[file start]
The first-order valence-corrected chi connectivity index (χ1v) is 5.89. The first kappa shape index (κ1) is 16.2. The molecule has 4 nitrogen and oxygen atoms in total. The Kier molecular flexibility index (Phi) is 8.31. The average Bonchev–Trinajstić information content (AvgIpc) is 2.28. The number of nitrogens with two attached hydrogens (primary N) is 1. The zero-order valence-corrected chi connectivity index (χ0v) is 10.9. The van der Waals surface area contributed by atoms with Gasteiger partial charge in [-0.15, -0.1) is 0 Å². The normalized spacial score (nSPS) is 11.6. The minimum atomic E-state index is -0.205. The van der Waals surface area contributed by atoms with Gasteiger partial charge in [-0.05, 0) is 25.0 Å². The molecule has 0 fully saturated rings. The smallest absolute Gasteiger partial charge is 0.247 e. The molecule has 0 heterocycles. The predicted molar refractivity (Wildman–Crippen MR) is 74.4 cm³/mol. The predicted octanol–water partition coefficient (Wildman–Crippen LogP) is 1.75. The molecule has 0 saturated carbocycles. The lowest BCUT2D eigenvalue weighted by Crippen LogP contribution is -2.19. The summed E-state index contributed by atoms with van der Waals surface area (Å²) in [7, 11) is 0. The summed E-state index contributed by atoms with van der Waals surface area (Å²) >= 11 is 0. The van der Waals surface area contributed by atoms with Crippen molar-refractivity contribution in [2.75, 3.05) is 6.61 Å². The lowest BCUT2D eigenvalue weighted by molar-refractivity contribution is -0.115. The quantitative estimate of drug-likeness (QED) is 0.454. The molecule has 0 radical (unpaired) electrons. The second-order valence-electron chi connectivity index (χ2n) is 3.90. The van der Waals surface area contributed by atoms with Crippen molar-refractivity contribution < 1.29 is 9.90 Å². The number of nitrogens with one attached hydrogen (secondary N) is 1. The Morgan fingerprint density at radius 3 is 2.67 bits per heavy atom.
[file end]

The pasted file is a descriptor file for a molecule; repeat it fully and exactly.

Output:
The first-order valence-corrected chi connectivity index (χ1v) is 5.89. The first kappa shape index (κ1) is 16.2. The molecule has 4 nitrogen and oxygen atoms in total. The Kier molecular flexibility index (Phi) is 8.31. The average Bonchev–Trinajstić information content (AvgIpc) is 2.28. The number of nitrogens with two attached hydrogens (primary N) is 1. The zero-order valence-corrected chi connectivity index (χ0v) is 10.9. The van der Waals surface area contributed by atoms with Gasteiger partial charge in [-0.15, -0.1) is 0 Å². The normalized spacial score (nSPS) is 11.6. The minimum atomic E-state index is -0.205. The van der Waals surface area contributed by atoms with Gasteiger partial charge in [-0.05, 0) is 25.0 Å². The molecule has 0 fully saturated rings. The smallest absolute Gasteiger partial charge is 0.247 e. The molecule has 0 heterocycles. The predicted molar refractivity (Wildman–Crippen MR) is 74.4 cm³/mol. The predicted octanol–water partition coefficient (Wildman–Crippen LogP) is 1.75. The molecule has 0 saturated carbocycles. The lowest BCUT2D eigenvalue weighted by Crippen LogP contribution is -2.19. The summed E-state index contributed by atoms with van der Waals surface area (Å²) in [7, 11) is 0. The summed E-state index contributed by atoms with van der Waals surface area (Å²) >= 11 is 0. The van der Waals surface area contributed by atoms with Crippen molar-refractivity contribution in [2.75, 3.05) is 6.61 Å². The lowest BCUT2D eigenvalue weighted by molar-refractivity contribution is -0.115. The quantitative estimate of drug-likeness (QED) is 0.454. The molecule has 0 radical (unpaired) electrons. The second-order valence-electron chi connectivity index (χ2n) is 3.90. The van der Waals surface area contributed by atoms with Crippen molar-refractivity contribution < 1.29 is 9.90 Å². The number of nitrogens with one attached hydrogen (secondary N) is 1. The Morgan fingerprint density at radius 3 is 2.67 bits per heavy atom.